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The following is an archived video story. The text content of that video story is available below for reference. The original video has been deleted and is no longer available.

Santa Rosa County law enforcement training

SANTA ROSA COUNTY   --  Last year, 33 law enforcement officers across the country were killed by gunfire. Hundreds of others were injured. Tuesday, Santa Rosa county deputies received training on how to handle situations that quickly turn dangerous.

When it comes to law enforcement, there is no such thing as a routine call. They have to train year round to be prepared for anything. They train with bullet proof vests and a weapon that looks and feels real, and shoots paintball pellets. They put Channel 3's Christina Leavenworth through a few scenarios to see what they experience.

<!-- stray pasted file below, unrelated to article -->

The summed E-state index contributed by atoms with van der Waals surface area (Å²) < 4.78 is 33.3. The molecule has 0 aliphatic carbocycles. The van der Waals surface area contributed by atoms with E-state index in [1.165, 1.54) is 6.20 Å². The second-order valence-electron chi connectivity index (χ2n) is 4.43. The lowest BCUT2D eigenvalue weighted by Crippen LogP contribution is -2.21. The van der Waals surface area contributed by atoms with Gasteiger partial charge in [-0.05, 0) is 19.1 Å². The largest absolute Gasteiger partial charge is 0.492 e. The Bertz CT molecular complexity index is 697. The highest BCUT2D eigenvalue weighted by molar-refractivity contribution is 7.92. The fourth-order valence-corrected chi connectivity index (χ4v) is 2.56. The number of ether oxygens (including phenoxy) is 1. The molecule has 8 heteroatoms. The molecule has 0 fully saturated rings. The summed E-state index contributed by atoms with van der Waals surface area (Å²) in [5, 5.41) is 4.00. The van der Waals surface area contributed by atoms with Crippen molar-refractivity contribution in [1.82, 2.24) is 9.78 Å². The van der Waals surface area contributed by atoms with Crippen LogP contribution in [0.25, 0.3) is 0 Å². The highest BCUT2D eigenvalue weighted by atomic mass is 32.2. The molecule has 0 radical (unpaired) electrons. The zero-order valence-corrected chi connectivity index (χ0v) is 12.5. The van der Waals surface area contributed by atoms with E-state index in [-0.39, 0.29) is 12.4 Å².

She was partnered up with Deputy Rich Alloy and put through two different scenarios. The purpose is to show how quickly a call can turn deadly.

The first assignment was to make sure a home was clear and no one was inside. That was all they were told, but once they got inside, there was an active shooter. Alloy said, "It's so realistic, it really gets your blood pumping. in hindsight makes you think, did you act as trained."

When it comes to training, the more realistic it is meant the more prepared they are for a real situation. The next scenario was a traffic stop that quickly turned violent. The man being pulled over had a gun and started shooting.

"There is no such thing as routine, anything can go bad out here." said deputy Christina Reaves.

For her, it hits close to home. "Being married to a cop is one of the hardest things out there."

About 10 years ago,  her husband, Sgt. Todd Reaves was in a deputy involved shooting. His partner was shot during a chase. "It was another officer that was shot when I was with him". It was a very scary situation. It's something you can't ever be prepared for, but you train the best you can for." said Sgt. Reaves.

His partner ended up being okay but it was their training that saved their lives.